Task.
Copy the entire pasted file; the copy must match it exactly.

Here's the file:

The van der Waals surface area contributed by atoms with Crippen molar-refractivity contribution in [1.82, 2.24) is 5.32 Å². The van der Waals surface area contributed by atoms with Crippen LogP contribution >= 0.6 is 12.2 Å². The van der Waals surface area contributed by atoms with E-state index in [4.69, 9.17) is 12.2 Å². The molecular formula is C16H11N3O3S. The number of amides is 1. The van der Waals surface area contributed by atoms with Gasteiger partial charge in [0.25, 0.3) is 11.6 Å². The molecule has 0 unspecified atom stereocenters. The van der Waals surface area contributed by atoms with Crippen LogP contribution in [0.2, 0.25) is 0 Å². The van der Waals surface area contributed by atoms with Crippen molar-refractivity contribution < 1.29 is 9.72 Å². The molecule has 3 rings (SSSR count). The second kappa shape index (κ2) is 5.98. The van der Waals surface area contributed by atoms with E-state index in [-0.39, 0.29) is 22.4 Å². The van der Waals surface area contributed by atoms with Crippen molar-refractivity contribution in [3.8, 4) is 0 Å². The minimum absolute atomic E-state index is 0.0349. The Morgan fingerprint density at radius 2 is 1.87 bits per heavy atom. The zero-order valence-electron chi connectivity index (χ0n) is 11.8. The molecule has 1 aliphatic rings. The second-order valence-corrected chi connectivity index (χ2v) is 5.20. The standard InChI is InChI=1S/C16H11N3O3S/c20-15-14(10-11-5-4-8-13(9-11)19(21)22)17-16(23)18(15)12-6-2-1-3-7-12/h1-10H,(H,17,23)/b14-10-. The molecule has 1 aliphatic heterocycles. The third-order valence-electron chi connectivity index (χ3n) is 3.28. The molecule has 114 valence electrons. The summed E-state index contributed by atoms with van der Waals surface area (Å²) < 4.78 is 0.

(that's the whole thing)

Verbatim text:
The van der Waals surface area contributed by atoms with Crippen molar-refractivity contribution in [1.82, 2.24) is 5.32 Å². The van der Waals surface area contributed by atoms with Crippen LogP contribution >= 0.6 is 12.2 Å². The van der Waals surface area contributed by atoms with E-state index in [4.69, 9.17) is 12.2 Å². The molecular formula is C16H11N3O3S. The number of amides is 1. The van der Waals surface area contributed by atoms with Gasteiger partial charge in [0.25, 0.3) is 11.6 Å². The molecule has 0 unspecified atom stereocenters. The van der Waals surface area contributed by atoms with Crippen LogP contribution in [0.2, 0.25) is 0 Å². The van der Waals surface area contributed by atoms with Crippen molar-refractivity contribution < 1.29 is 9.72 Å². The molecule has 3 rings (SSSR count). The second kappa shape index (κ2) is 5.98. The van der Waals surface area contributed by atoms with E-state index in [-0.39, 0.29) is 22.4 Å². The van der Waals surface area contributed by atoms with Crippen molar-refractivity contribution in [3.8, 4) is 0 Å². The minimum absolute atomic E-state index is 0.0349. The Morgan fingerprint density at radius 2 is 1.87 bits per heavy atom. The zero-order valence-electron chi connectivity index (χ0n) is 11.8. The molecule has 1 aliphatic rings. The second-order valence-corrected chi connectivity index (χ2v) is 5.20. The standard InChI is InChI=1S/C16H11N3O3S/c20-15-14(10-11-5-4-8-13(9-11)19(21)22)17-16(23)18(15)12-6-2-1-3-7-12/h1-10H,(H,17,23)/b14-10-. The molecule has 1 aliphatic heterocycles. The third-order valence-electron chi connectivity index (χ3n) is 3.28. The molecule has 114 valence electrons. The summed E-state index contributed by atoms with van der Waals surface area (Å²) < 4.78 is 0.